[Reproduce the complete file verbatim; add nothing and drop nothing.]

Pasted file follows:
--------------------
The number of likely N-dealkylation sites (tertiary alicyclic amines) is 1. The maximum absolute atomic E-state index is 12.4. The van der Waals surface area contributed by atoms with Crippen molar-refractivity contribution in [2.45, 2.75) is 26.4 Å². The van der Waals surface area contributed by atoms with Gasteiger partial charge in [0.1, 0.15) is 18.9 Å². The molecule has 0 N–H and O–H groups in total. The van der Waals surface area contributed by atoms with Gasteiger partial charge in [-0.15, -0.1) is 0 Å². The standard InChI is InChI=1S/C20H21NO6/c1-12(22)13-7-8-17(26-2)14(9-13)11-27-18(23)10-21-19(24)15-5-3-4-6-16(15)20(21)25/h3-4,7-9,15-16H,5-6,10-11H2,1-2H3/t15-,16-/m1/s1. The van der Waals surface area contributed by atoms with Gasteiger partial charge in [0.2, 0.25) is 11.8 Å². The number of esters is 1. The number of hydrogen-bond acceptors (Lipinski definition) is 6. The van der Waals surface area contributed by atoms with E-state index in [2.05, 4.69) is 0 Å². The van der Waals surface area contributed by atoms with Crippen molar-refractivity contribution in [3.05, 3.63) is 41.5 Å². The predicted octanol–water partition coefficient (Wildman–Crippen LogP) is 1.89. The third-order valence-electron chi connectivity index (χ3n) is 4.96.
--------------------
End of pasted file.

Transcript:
The number of likely N-dealkylation sites (tertiary alicyclic amines) is 1. The maximum absolute atomic E-state index is 12.4. The van der Waals surface area contributed by atoms with Crippen molar-refractivity contribution in [2.45, 2.75) is 26.4 Å². The van der Waals surface area contributed by atoms with Gasteiger partial charge in [0.1, 0.15) is 18.9 Å². The molecule has 0 N–H and O–H groups in total. The van der Waals surface area contributed by atoms with Gasteiger partial charge in [-0.15, -0.1) is 0 Å². The standard InChI is InChI=1S/C20H21NO6/c1-12(22)13-7-8-17(26-2)14(9-13)11-27-18(23)10-21-19(24)15-5-3-4-6-16(15)20(21)25/h3-4,7-9,15-16H,5-6,10-11H2,1-2H3/t15-,16-/m1/s1. The van der Waals surface area contributed by atoms with Gasteiger partial charge in [0.2, 0.25) is 11.8 Å². The number of esters is 1. The number of hydrogen-bond acceptors (Lipinski definition) is 6. The van der Waals surface area contributed by atoms with E-state index in [2.05, 4.69) is 0 Å². The van der Waals surface area contributed by atoms with Crippen molar-refractivity contribution in [3.05, 3.63) is 41.5 Å². The predicted octanol–water partition coefficient (Wildman–Crippen LogP) is 1.89. The third-order valence-electron chi connectivity index (χ3n) is 4.96.